“Sadly, but not surprisingly, Chuck Schumer and Nancy Pelosi made this much harder than it ever needed to be, purposely holding up relief that could have been delivered months ago,” the senators said.
Congressional Democrats have said they pressured Republicans to agree to several measures to help unemployed, middle-class and low-income people hit by the pandemic that were omitted from an earlier GOP proposal, including $25 billion in rental assistance and $13 billion for the Supplemental Nutrition Assistance Program.
Democrats in Washington have promised more money for such programs if Ossoff and Warnock win their Senate races and give their party 50 seats in the Senate, which is effective control since the vice president would breaks ties. Speaker Nancy Pelosi alluded to that possibility when asked about future negotiations Sunday night.
“I think we’re going to have a much easier time than we’ve had with a Republican Senate and Republican president,” she said.
But Ossoff and Warmock made only glancing references to future rounds of relief talks during their drive-in rally Monday. Ossoff said only that a Senate controlled by McConnell would “block the COVID relief that we need,” while Warnock just said that coronavirus relief was at stake in the election.
Harris, for her part, mentioned that she had to return to Washington to vote on the bill, a statement that was greeted by appreciative honks from the car-bound crowd.
The bill came up even less during the Republican event Monday. Loeffler didn’t mention it or the virus, and Perdue made one mention of saving small banks, an apparent references to the Paycheck Protection Program, which provides loans.
They left it to Ivanka Trump to give them credit more than 20 minutes into the event for “heading back to Washington to get more money to PPP loans.”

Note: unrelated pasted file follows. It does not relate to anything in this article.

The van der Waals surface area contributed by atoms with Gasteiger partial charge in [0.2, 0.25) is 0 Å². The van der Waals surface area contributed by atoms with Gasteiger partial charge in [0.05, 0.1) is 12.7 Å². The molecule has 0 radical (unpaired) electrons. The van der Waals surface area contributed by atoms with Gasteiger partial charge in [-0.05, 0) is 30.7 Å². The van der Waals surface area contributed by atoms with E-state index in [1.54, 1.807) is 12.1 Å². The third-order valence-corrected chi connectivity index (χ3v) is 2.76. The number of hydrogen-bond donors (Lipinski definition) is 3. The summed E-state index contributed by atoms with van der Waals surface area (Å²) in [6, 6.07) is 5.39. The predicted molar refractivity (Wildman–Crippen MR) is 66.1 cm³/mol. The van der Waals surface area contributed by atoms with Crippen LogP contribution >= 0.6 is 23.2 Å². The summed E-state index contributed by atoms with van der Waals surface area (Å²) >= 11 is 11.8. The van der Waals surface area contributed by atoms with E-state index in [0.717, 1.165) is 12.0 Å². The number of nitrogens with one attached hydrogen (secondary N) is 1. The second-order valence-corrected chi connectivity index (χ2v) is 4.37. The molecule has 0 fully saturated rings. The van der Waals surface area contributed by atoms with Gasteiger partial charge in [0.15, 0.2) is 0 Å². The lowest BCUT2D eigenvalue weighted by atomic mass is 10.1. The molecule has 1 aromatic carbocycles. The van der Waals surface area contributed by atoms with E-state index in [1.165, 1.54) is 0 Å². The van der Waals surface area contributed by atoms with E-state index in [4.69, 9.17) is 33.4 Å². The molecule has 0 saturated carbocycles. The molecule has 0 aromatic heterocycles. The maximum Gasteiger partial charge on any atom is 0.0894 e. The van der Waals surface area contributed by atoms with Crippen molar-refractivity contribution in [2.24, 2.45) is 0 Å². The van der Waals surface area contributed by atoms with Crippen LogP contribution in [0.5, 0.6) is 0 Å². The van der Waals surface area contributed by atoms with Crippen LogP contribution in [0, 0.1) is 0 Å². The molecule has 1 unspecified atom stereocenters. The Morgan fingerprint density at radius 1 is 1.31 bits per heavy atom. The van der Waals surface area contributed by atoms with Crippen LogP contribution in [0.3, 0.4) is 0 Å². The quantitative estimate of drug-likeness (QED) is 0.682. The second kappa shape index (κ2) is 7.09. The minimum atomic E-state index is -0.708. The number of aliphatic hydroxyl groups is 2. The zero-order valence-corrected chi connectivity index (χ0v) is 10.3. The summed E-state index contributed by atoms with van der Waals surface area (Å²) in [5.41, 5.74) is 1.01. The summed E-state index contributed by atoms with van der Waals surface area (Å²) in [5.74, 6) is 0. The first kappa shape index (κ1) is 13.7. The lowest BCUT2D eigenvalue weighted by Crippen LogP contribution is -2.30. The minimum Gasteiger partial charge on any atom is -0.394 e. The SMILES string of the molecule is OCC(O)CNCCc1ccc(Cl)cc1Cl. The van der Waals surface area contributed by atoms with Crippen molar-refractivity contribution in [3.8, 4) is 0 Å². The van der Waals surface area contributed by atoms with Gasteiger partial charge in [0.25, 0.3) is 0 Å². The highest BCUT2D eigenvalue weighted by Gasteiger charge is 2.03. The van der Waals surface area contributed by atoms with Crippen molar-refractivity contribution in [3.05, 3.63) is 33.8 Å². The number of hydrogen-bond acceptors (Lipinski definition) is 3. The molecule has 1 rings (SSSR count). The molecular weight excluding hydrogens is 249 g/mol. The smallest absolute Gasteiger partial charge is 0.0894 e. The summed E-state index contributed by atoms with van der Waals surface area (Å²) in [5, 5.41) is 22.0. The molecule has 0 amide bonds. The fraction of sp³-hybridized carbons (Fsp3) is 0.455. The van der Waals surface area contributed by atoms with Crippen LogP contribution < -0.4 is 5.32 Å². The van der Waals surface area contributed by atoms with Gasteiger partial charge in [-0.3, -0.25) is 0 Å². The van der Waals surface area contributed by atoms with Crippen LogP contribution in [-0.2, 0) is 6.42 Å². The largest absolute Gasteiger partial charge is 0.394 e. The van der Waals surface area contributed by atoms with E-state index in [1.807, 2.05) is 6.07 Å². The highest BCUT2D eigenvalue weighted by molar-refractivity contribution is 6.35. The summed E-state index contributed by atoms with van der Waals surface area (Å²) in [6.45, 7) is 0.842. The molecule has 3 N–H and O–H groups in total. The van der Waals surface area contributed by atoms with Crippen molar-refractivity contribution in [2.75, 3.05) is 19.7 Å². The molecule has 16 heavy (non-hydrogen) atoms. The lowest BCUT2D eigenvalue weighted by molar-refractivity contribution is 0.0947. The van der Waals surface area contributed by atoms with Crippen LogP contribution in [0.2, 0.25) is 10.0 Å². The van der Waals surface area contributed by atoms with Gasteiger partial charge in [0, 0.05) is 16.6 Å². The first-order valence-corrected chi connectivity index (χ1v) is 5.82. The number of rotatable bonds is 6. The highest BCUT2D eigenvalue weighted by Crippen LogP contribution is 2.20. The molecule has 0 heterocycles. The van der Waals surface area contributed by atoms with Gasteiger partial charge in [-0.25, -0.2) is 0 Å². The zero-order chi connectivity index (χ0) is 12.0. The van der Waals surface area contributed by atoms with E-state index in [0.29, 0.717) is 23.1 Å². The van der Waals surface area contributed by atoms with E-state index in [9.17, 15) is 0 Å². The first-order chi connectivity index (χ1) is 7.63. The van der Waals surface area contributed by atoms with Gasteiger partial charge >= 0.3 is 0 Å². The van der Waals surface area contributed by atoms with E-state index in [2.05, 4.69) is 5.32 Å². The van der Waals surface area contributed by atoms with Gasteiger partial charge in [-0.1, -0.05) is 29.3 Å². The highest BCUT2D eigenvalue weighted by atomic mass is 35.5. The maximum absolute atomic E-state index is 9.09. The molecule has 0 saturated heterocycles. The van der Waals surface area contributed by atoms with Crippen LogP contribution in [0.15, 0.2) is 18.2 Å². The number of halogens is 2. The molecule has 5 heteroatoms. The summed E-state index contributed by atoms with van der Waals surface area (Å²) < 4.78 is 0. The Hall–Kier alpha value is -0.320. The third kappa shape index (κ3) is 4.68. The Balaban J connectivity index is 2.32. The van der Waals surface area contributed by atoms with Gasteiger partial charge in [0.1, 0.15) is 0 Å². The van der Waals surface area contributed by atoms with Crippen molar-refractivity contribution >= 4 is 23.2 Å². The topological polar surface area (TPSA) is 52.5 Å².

Republicans said the new package would help the GOP candidates more than their opponents because they would be able to point to action in Washington and blame Democrats for the months of delay. They also pointed out that Democrats already tried to pin pandemic inaction on Republicans during the general election, and they were rewarded with losses in multiple House and Senate races that were expected to be more competitive..
“This is just another example of Republicans doing their job on behalf of their constituents and delivering critical relief when they need it most,” National Republican Senatorial Committee spokesman Jesse Hunt said. “I think Democrats suffered down ballot because of their inaction and their strict adherence to that liberal wishlist.”
Democrats believe they’ve laid the groundwork for Republicans to take the blame by blanketing the Georgia airwaves with ads pointing out the GOP senators’ stock trades as the virus spread.
A new ad launched over the weekend from a group tied to the Democratic super PAC Senate Majority PAC uses footage of Loeffler saying in a TV interview that she is “not seeing a big need to extend the federal unemployment insurance.”
“It’s really been drilled into voters that they’re corrupt and while the virus is hitting throughout the year, Loeffler and Perdue have had more urgency about protecting their portfolios,” SMP spokeswoman Rachel Irwin said.
Perdue and Loeffler say their portfolios are managed by third parties, noting that they have been cleared of any wrongdoing by the Securities and Exchange Commission and the Senate Ethics Committee.
But Bullock, of the University of Georgia, pointed out that the relief package vote might be coming too late for either side to profit from it. More than 1.4 million people have already cast early ballots, heeding both parties’ calls to avoid the one-two-three punch — of the holiday rush, a potential rise in coronavirus cases and the threat of winter weather — on election day turnout.
And the money in the new round of relief will likely be delivered after all the votes have been cast.
“This could be a case of too little, too late.” Bullock said.